A Little Life: A Novel

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ONE OF THE BEST BOOKS OF THE YEAR
The New York TimesThe Washington PostThe Wall Street Journal • NPR • Vanity FairVogue Minneapolis Star TribuneSt. Louis Post-DispatchThe GuardianO, The Oprah Magazine • Slate • Newsday • Buzzfeed • The Economist Newsweek People Kansas City Star • Shelf Awareness • Time Out New YorkHuffington Post • Book Riot • Refinery29 • Bookpage Publishers WeeklyKirkus

WINNER OF THE KIRKUS PRIZE

A MAN BOOKER PRIZE FINALIST
A NATIONAL BOOK AWARD FINALIST

A Little Life follows four college classmates—broke, adrift, and buoyed only by their friendship and ambition—as they move to New York in search of fame and fortune. While their relationships, which are tinged by addiction, success, and pride, deepen over the decades, the men are held together by their devotion to the brilliant, enigmatic Jude, a man scarred by an unspeakable childhood trauma. A hymn to brotherly bonds and a masterful depiction of love in the twenty-first century, Hanya Yanagihara’s stunning novel is about the families we are born into, and those that we make for ourselves.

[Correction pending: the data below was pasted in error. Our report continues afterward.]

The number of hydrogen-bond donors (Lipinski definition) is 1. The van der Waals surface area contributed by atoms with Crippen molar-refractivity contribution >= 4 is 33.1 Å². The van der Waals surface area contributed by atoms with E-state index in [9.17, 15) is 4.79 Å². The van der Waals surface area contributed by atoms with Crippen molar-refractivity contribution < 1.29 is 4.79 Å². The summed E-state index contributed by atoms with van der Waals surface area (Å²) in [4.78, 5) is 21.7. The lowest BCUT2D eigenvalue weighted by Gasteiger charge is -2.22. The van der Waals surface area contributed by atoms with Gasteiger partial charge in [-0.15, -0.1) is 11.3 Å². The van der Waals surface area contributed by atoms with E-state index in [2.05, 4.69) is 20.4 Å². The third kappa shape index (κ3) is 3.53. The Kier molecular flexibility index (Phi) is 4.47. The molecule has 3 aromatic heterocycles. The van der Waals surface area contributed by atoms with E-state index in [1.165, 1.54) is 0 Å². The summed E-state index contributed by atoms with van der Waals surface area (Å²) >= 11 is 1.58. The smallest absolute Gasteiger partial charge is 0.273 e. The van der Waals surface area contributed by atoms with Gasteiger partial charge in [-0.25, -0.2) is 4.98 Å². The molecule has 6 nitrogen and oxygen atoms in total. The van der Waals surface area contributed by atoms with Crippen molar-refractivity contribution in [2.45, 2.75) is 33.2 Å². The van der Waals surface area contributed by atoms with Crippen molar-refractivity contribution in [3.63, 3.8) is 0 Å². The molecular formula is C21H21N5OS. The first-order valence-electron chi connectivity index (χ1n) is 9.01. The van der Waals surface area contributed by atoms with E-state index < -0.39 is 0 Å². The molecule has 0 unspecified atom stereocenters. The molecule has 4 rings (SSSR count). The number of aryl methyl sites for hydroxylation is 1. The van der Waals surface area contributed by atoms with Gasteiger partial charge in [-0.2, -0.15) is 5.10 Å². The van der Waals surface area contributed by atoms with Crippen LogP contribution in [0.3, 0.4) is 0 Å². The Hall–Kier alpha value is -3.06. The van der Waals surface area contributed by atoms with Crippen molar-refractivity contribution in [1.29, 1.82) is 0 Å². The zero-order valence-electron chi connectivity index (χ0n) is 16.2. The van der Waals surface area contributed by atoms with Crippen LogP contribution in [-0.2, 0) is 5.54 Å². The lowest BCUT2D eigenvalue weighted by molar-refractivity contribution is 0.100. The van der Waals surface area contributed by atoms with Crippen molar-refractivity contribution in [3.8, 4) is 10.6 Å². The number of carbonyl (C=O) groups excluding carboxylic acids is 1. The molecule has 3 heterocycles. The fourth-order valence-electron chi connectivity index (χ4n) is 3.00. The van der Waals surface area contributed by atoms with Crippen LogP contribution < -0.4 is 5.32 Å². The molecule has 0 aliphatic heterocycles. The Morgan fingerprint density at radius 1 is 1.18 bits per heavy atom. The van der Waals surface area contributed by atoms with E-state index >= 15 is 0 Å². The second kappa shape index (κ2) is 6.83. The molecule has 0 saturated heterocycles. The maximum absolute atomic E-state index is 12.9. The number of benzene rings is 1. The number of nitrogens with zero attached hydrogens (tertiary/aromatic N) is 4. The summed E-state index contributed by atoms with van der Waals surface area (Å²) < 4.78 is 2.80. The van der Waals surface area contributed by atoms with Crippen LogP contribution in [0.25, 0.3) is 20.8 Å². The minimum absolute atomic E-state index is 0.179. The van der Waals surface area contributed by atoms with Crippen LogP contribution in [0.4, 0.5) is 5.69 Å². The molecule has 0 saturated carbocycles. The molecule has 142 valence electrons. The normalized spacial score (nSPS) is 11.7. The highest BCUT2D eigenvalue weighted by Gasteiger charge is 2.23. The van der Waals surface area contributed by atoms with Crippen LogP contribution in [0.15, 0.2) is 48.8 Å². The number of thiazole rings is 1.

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Additional Information

Publisher
Anchor
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Published on
Mar 10, 2015
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Pages
736
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ISBN
9780385539265
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Features
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Language
English
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Genres
Fiction / Coming of Age
Fiction / Literary
Fiction / Sagas
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Content Protection
This content is DRM protected.
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Eligible for Family Library

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NAMED ONE OF THE BEST BOOKS OF THE YEAR BY